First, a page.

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I'm new to ZF set theory (second day of study), I'm preparing an exam about it. Here some exercises with my solution, if you could give me some feedback about that!

$1) \cup \{ \omega \} = \{ \{ \omega \} \}$

I know that must be some $b = \cup \{ \omega \}$. But the elements of $b$ are already present here, so I consider the set of union $b \cup \{ \omega \}=\{b, \{ \omega \}\} \rightarrow \{ \{ \omega \} \}$ because it's already inside. Is this legit?

$2) \cup \cup \{ \omega \} = \{ \{ \{ \{ \omega \} \} \} \} $

Similar to the exercise 1)

$3) \cup \{ 0,\{7\},\{\{7\}\} \} = 0\cup\{7\}\cup\{\{7\}\} = 0\cup\{\{0,1,2,3,4,5,6\}\}\cup\{\{\{0,1,2,3,4,5,6\}\}\}$

Here I know that $0 = \emptyset$ and $7=\{0,1,2,3,4,5,6\}$ but I don't know how to use this info here. I've done some manipulation, I don't know if this is the end and solution...

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Let me start with a characterization of $\cup b$ where $b$ is a set:$$x\in\cup b\iff x\in y\in b\text{ for some set }y$$

If $a_i$ is a set for $i=1,2,\dots,n$ then $a_1\cup a_2\cup\cdots\cup a_n$ is a notation of $\cup\{a_1,a_2,\dots,a_n\}$. I use this in 3).


1) $x\in\cup\{a\}\iff\exists y[x\in y\wedge y\in\{a\}]\iff \exists y[x\in y\wedge y=a]\iff x\in a$

This for every $x$ hence showing that $\cup\{a\}=a$. This for every $a$ so also for $a=\omega$.

2) In 1) it is found that $\cup\{\omega\}=\omega$ so that $\cup\cup\{\omega\}=\cup\omega$. We will now prove that $\omega=\cup\omega$

If $n\in\omega$ then $n\in n\cup\{n\}\in\omega$ which implies that $n\in\cup\omega$.

If conversely $n\in\cup\omega$ then $n\in m$ for some $m\in\omega$. From this we are allowed to conclude that $n\in\omega$ because $\omega$ is a transitive set (are you familiar with that? This actually needs a proof on its own.)

Proved is now that: $$\cup\cup\{\omega\}=\cup\omega=\omega$$

3) $\cup\{0,\{7\},\{\{7\}\}=0\cup\{7\}\cup\{\{7\}\}=\{7,\{7\}\}$

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  • $\begingroup$ I was familiar with transitivity because I've studied also other parts after this exercises. Your explanation is very clear! For the 3rd I was almost there, this kind of notation is new for me! Really surprised for $ \cup \omega = \omega$. For confirm, $\{ \omega \}$ are the elements of the natural numbers, and $ \omega $ is THE SET of the natural numbers, right? $\endgroup$ – Alessar Jun 8 at 15:56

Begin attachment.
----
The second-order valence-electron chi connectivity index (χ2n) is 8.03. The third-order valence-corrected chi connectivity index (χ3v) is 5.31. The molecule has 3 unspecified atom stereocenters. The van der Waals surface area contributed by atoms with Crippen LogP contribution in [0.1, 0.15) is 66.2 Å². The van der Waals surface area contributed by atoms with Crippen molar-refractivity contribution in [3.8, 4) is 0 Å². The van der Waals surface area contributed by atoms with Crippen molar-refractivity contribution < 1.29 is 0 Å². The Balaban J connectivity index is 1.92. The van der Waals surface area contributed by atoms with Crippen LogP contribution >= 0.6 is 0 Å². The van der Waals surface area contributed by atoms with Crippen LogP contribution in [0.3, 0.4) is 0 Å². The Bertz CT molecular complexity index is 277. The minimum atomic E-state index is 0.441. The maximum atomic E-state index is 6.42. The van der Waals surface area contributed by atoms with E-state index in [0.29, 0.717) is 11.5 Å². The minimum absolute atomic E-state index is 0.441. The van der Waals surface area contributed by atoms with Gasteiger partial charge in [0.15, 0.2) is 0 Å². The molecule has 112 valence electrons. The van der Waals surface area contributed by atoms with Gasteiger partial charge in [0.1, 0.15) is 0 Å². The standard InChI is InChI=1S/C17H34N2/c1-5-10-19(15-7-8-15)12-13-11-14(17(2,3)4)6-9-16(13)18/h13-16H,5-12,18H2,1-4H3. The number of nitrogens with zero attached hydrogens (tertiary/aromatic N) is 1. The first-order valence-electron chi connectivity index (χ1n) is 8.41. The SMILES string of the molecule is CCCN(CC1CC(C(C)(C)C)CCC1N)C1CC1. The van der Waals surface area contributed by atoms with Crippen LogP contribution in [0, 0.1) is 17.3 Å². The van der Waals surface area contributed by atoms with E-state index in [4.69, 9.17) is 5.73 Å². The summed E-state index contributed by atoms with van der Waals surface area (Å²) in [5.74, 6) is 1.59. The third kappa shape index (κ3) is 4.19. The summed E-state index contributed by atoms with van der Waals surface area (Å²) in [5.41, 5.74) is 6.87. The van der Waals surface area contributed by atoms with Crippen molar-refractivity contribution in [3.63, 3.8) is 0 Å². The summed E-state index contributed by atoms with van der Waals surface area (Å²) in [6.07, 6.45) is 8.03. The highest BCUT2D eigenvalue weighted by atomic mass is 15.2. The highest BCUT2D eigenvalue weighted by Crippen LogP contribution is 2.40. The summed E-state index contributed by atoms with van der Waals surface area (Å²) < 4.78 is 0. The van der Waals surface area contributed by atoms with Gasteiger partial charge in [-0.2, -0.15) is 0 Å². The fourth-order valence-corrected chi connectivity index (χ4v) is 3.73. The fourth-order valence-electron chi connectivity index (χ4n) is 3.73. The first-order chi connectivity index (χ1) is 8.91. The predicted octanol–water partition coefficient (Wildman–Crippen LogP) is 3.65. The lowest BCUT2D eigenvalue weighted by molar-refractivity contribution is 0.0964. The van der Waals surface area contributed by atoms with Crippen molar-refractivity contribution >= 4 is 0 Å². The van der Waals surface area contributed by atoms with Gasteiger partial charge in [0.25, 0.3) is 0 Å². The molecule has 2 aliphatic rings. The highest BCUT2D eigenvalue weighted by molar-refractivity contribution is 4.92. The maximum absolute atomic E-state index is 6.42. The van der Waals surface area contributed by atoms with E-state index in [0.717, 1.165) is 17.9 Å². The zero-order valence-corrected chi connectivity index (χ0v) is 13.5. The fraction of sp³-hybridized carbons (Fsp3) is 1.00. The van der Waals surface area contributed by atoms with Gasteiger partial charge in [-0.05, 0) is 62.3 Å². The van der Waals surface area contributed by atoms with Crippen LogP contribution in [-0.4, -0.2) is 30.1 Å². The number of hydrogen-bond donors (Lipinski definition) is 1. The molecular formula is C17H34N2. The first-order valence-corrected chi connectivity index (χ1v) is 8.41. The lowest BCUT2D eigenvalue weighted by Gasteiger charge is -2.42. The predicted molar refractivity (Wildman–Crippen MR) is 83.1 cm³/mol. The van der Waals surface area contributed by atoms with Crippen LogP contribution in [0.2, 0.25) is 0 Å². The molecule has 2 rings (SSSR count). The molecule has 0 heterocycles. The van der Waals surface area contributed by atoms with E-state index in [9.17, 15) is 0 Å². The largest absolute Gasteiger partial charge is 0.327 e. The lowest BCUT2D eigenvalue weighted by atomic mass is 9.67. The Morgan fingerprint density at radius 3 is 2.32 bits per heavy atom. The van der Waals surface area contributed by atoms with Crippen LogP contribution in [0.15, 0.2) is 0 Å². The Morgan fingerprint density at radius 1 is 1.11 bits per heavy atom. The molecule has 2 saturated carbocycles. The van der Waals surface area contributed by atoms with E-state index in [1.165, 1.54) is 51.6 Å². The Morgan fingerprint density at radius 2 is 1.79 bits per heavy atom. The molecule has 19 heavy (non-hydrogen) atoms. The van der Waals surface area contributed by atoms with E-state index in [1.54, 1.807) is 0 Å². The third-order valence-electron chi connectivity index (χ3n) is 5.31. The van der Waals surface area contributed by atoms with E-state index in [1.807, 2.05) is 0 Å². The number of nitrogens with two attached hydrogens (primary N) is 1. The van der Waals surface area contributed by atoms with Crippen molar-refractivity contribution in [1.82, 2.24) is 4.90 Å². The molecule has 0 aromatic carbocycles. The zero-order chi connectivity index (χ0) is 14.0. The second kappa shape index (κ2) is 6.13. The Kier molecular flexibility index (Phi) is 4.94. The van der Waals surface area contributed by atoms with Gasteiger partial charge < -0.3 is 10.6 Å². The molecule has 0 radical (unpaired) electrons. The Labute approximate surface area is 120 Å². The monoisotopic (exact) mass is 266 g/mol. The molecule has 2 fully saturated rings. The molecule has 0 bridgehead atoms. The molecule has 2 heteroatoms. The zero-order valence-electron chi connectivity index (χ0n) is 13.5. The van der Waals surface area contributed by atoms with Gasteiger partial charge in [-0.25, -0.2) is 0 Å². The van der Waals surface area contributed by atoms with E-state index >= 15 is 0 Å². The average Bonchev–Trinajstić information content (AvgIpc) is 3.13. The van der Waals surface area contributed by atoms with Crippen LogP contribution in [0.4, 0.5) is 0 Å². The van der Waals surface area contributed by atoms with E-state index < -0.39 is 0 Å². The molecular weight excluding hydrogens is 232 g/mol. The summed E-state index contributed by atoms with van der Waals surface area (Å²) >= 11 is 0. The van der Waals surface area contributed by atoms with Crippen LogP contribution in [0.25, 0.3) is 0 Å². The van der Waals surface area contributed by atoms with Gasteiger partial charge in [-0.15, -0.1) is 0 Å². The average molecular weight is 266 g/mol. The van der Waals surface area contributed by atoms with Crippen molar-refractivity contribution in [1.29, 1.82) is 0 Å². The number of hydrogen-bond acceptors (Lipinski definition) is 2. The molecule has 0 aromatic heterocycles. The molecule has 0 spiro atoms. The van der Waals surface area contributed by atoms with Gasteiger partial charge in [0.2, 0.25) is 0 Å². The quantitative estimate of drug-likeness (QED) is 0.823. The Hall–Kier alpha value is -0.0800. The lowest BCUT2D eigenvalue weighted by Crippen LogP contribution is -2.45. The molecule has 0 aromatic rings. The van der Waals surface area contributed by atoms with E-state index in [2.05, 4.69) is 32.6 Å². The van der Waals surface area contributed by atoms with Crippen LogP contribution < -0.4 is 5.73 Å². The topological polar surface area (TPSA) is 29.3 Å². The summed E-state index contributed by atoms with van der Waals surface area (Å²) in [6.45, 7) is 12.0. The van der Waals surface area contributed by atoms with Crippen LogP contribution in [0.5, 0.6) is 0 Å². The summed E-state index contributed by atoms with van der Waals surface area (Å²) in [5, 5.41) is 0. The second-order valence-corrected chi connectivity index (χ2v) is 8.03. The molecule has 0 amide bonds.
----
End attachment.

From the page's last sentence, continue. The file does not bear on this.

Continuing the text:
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    $\begingroup$ @Alessar: It's not clear to me which thought process led you to describe $\{\omega\}$ as "the elements of the natural numbers", but I can't imagine a way for that description to mean something correct. Rather, $\{\omega\}$ is a set with exactly one element, and that one element is $\omega$. $\endgroup$ – Henning Makholm Jun 8 at 16:19
  • $\begingroup$ Indeed $\omega$ is the set of natural numbers. Further $\{\omega \} $ is a set that has exactly one element which is $\omega$. So it is not correct to say that "$\{\omega \} $ are the elements of the natural numbers". $\endgroup$ – drhab Jun 8 at 16:31
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    $\begingroup$ @Alessar $y\in\{a\}$ means that $y$ is an element of the set $\{a\}$. The notation $\{a\}$ reveals that $\{a\}$ is a set that has exactly one element, which is $a$. So then there is only one choice for $y$: it must be $a$. $\endgroup$ – drhab Jul 5 at 14:44
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    $\begingroup$ Just want to let you all know that I've passed the exam of foundations of mathematics. Thanks again $\endgroup$ – Alessar Jul 11 at 11:09

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